A detailed review of workers’ time cards exposed that supervisors consistently changed employee time cards and workers regularly did not take legally required breaks. According to an expert’s analysis of 216,281 shifts, supervisors shaved employees’ time for 12,873 such shifts, or 5.95% of shifts. With respect to meal breaks, the analysis showed that 4,194 meal start times moved; 11,030 meal end times moved; 4,299 meals were edited to qualify as 30-minute breaks; and 4,316 meals were entirely added.Walmart is not the workers' direct employer, but the warehouse complex in which they work is dedicated entirely to Walmart products, Walmart is part owner of two of the three buildings in the complex, and Schneider Logistics is a major Walmart contractor. A judge has allowed Walmart to be made a defendant in another pending lawsuit—this one dealing with workers employed by temporary staffing agencies while working in the Schneider-Walmart warehouses.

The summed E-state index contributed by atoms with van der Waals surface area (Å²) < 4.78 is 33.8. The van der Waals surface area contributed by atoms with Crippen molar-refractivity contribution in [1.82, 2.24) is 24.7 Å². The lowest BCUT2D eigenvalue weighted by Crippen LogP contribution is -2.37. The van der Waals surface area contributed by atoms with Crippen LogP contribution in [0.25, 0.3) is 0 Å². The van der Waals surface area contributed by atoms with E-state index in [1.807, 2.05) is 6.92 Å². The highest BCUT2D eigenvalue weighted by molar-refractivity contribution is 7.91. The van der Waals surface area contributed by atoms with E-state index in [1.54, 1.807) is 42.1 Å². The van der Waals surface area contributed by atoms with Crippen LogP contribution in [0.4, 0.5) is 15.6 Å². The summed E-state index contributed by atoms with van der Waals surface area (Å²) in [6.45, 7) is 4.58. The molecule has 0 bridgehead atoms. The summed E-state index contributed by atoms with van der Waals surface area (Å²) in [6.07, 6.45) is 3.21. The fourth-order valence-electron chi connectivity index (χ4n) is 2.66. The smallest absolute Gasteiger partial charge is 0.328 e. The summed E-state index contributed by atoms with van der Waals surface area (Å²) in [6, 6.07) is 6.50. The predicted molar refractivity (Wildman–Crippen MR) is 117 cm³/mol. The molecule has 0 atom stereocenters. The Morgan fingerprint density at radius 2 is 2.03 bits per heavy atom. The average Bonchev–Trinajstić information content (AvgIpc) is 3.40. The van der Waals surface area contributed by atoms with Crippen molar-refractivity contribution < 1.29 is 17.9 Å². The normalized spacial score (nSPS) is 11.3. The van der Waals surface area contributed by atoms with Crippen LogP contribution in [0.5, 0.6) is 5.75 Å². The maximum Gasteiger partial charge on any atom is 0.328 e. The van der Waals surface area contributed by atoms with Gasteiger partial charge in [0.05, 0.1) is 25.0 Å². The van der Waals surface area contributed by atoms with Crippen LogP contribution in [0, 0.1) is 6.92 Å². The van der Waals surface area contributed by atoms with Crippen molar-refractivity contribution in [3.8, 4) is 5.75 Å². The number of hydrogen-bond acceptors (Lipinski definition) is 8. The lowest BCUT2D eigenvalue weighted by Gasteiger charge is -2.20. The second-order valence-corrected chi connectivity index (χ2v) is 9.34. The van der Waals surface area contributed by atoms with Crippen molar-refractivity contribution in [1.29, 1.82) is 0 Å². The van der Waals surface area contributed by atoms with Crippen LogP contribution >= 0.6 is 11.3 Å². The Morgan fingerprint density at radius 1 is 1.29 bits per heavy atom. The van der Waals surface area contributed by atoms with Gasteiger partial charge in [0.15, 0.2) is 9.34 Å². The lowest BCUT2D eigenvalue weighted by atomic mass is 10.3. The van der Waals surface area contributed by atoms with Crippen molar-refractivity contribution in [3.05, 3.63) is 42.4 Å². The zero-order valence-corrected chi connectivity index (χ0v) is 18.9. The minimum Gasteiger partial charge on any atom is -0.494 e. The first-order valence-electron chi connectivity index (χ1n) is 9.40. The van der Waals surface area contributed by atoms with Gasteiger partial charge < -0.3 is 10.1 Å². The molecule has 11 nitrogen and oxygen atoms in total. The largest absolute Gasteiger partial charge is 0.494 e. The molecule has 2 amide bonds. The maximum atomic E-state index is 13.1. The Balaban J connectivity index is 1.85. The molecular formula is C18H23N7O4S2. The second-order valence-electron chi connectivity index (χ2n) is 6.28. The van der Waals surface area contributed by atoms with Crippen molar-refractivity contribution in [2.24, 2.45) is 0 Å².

The same analysis also showed that out of 56,450 shifts in which employees worked between 10-12 hours, in 56,431 of them, or 99.96%, employees did not take a second 30-minute meal period.
Walmart often tries to keep its worst practices at a remove, insisting "we're not involved, it's our contractors breaking these laws." Yet, even if "we're not paying attention to whether our contractors obey the law" was really an acceptable excuse, time and again we see that Walmart is very actively involved in the warehouses and factories it claims to have little to do with. Lawsuits and settlements like this $4.7 million raise the cost of that slightly, but much much more needs to be done to make Walmart pay for its past and present abuses and to make it pay a fair and legal wage going forward.